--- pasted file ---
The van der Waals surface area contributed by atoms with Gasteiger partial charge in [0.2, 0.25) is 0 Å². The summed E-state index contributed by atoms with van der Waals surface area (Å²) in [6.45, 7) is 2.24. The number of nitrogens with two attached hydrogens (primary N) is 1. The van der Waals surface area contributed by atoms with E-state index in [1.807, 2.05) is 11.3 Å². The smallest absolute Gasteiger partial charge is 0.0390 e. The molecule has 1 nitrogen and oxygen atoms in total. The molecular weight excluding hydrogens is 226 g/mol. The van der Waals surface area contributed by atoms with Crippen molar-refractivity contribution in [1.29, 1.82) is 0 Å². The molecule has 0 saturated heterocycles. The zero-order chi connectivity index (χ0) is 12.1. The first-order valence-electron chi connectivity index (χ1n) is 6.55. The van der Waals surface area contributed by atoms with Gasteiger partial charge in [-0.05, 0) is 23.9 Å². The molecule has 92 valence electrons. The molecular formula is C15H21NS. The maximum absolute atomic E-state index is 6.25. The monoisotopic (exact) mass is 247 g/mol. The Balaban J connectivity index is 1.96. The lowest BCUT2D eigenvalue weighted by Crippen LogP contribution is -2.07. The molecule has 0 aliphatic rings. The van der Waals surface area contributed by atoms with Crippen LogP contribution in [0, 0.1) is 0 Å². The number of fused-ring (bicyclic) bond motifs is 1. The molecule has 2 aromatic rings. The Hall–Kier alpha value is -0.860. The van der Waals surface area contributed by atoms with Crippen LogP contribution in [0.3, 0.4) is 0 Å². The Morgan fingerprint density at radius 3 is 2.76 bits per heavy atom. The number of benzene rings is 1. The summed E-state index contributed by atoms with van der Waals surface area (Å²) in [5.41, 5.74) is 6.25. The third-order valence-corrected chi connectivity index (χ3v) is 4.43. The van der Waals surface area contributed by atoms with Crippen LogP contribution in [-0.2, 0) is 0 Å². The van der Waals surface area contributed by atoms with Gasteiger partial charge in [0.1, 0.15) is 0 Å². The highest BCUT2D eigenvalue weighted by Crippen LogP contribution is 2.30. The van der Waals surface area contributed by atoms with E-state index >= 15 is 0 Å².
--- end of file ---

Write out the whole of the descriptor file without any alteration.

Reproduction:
The van der Waals surface area contributed by atoms with Gasteiger partial charge in [0.2, 0.25) is 0 Å². The summed E-state index contributed by atoms with van der Waals surface area (Å²) in [6.45, 7) is 2.24. The number of nitrogens with two attached hydrogens (primary N) is 1. The van der Waals surface area contributed by atoms with E-state index in [1.807, 2.05) is 11.3 Å². The smallest absolute Gasteiger partial charge is 0.0390 e. The molecule has 1 nitrogen and oxygen atoms in total. The molecular weight excluding hydrogens is 226 g/mol. The van der Waals surface area contributed by atoms with Crippen molar-refractivity contribution in [1.29, 1.82) is 0 Å². The molecule has 0 saturated heterocycles. The zero-order chi connectivity index (χ0) is 12.1. The first-order valence-electron chi connectivity index (χ1n) is 6.55. The van der Waals surface area contributed by atoms with Gasteiger partial charge in [-0.05, 0) is 23.9 Å². The molecule has 92 valence electrons. The molecular formula is C15H21NS. The maximum absolute atomic E-state index is 6.25. The monoisotopic (exact) mass is 247 g/mol. The Balaban J connectivity index is 1.96. The lowest BCUT2D eigenvalue weighted by Crippen LogP contribution is -2.07. The molecule has 0 aliphatic rings. The van der Waals surface area contributed by atoms with Crippen LogP contribution in [0, 0.1) is 0 Å². The number of fused-ring (bicyclic) bond motifs is 1. The molecule has 2 aromatic rings. The Hall–Kier alpha value is -0.860. The van der Waals surface area contributed by atoms with Crippen LogP contribution in [0.3, 0.4) is 0 Å². The Morgan fingerprint density at radius 3 is 2.76 bits per heavy atom. The number of benzene rings is 1. The summed E-state index contributed by atoms with van der Waals surface area (Å²) in [5.41, 5.74) is 6.25. The third-order valence-corrected chi connectivity index (χ3v) is 4.43. The van der Waals surface area contributed by atoms with Crippen LogP contribution in [-0.2, 0) is 0 Å². The van der Waals surface area contributed by atoms with Gasteiger partial charge in [0.1, 0.15) is 0 Å². The highest BCUT2D eigenvalue weighted by Crippen LogP contribution is 2.30. The van der Waals surface area contributed by atoms with E-state index >= 15 is 0 Å².